Generic Radio Workshop Script Library (BACK)

Series: Sam Spade
Show: The Jane Doe Caper
Date: Apr 30 1949

THE ADVENTURES OF SAM SPADE #138-X3 "THE JANE DOE CAPER" TO BE TRANSCRIBED SATURDAY, APRIL 30, 1949

ANNCR
SAM SPADE
EFFIE
LT DUNDY—San Francisco Homicide
MAXIE - MORGUE DR
CLERK- (at Religious store)
FITZ (CATHOLIC PRIEST)
LOUISA- Mother of Julie--Italian
BULL Driscoll - Owns the Cannery; The boss
TONIA- Works in Cannery with Julie—either Italian or Russian
CHRIS GORELLI- Owns a fishing boat; Julie's boyfriend

ANNCR:

The Adventures of Sam Spade, Detective- brought to you by Wildroot Cream-Oil Hair Tonic, the non-alcoholic hair tonic that contains Lanolin. Wildroot Cream-Oil, "again and again the choice of men and women and children, too."

MUSIC:

(UP INTO TRILL INTO PHONE BELL)

SOUND:

(PHONE RINGS: RECEIVER LIFTED: TELEPHONE ON FILTER MIKE)

EFFIE:

Sam Spade Detective Agency.

SPADE:

(F) Me, Sweetheart.

EFFIE:

Oh, Sam, was it an interesting case?

SPADE:

(F) Fascinating, in a depressing sort of way.

EFFIE:

Oh, that's good.

SPADE:

(F) Good?

EFFIE:

Yes, because I know those who depress you the most pay off the best. And we do need the money.

SPADE:

(F) Well, don't send out for champagne. My client is on the way to Minneapolis. And besides, she's dead.

EFFIE:

You should have collected in advance, Sam.

SPADE:

(F) Well, I couldn't very well do that. She was dead when I met her. And her name wouldn't have been any good on a check anyway. Stay where you are. Sweetheart. I'll be right down to dictate my report on the Jane Doe Caper.

MUSIC:

(THEME AND TO BACKGROUND)

MUSIC:

(OVERTURE)

SOUND:

(DOOR CLOSED: STEPS)

EFFIE:

(FADE ON) Sam, you say the most abstracting things on the telephone.

SPADE:

You don't need a phone.

SOUND:

(STEPS)

EFFIE:

And what do you mean, her signature wasn't good.

SPADE:

Her name was Jane Doe, which means anybody, or no- body.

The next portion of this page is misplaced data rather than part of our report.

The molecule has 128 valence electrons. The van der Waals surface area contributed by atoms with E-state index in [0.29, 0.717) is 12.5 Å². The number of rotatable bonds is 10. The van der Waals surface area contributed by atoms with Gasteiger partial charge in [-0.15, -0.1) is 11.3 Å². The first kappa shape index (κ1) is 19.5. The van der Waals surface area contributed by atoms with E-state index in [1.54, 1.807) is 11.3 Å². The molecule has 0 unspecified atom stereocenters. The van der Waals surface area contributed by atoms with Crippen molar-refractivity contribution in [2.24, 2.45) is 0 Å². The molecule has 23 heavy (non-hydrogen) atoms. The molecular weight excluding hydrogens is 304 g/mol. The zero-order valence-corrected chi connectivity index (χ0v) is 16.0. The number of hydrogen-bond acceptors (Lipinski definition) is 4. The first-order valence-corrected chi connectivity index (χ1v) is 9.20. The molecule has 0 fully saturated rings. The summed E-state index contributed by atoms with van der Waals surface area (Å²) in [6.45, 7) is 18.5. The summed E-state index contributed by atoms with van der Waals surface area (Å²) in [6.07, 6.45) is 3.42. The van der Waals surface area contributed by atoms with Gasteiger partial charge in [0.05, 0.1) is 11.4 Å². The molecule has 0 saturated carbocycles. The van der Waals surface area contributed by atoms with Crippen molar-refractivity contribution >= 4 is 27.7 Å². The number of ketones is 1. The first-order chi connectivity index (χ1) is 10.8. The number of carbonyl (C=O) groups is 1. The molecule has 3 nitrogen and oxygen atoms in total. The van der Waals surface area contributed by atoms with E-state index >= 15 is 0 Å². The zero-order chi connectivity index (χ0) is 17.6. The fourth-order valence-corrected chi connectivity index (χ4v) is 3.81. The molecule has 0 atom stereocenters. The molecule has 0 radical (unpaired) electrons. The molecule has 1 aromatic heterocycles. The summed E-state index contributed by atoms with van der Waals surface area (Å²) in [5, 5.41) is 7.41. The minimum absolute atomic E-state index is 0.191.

EFFIE:

There you go again. And what do you mean she was dead when you met her.

SPADE:

Just that. Come on, let's get this over.

EFFIE:

Sam, you're all unwrought.

SPADE:

Date: Fill it in. To: Detective Lieutenant Dundy, Homicide Detail, San Francisco Police. Subject: The Jane Doe Caper. Dear Dundy: (MUSIC SNEAK) You were there at the start of it, but just for the record, I had dropped in at the City Morgue for a routine checkup on a missing person job. I didn't think I'd find my client's husband there. In fact everything about her told me that her husband, unless he was out of his head, was at least out of the country. Think he turned out to be. But that's another story. What I did find, not on a morgue slab, but leaning over one, was you.

SOUND:

(DRIPPING WATER ON ECHO: STEPS ON ECHO: AND OUT)

DUNDY:

Hello, Sam. What brings you here?

SPADE:

Morbid curiosity. And you. Lieutenant?

DUNDY:

This girl. Harbor Patrol brought her in.

SPADE:

Golden Gate Bridge?

DUNDY:

Could have been. Looks like suicide ... What's the matter with the world, Sam? A girl with a young appealing face like that... everything to live for.

SPADE:

Who was she?

DUNDY:

Don't know, yet. Tagged her Jane Doe.

SPADE:

(MUSIC UNDER) And that's when I took my first real look at her. She couldn't have been in the water more than a few hours. Her shoes were missing- they would be- but the rest of her clothes were intact, and even with the soaking they'd got in the bay, you could still see that they had style, and had cost someone a lot of money. But something about her didn't seem to belong to those clothes. Her features were good, but she looked too young, and her skin looked as if it had never worn makeup. Her hands were smooth- almost too smooth and neatly manicured, but her nails were too short. And around her throat, where you would have expected to see a necklace or a string of pearls, there was a cheap silver medallion. She looked lonely and out of place, even in death, and I could sense that your thoughts were running in the same direction.

DUNDY:

Funny how some of them get to you, isn't it, Sam?

SPADE:

Yeah.

DUNDY:

It's things like this that make me think sometimes I should have gone into some other line of work. A cop is not supposed to have any personal feelings. But I can't help it. A young girl like that... everything to live for ...

SPADE:

Why do you keep saying that?

DUNDY:

Well . . . had money, anyway. Must have. Look at the way she's dressed. She could have sold that fur coat for enough to go away somewhere and start over.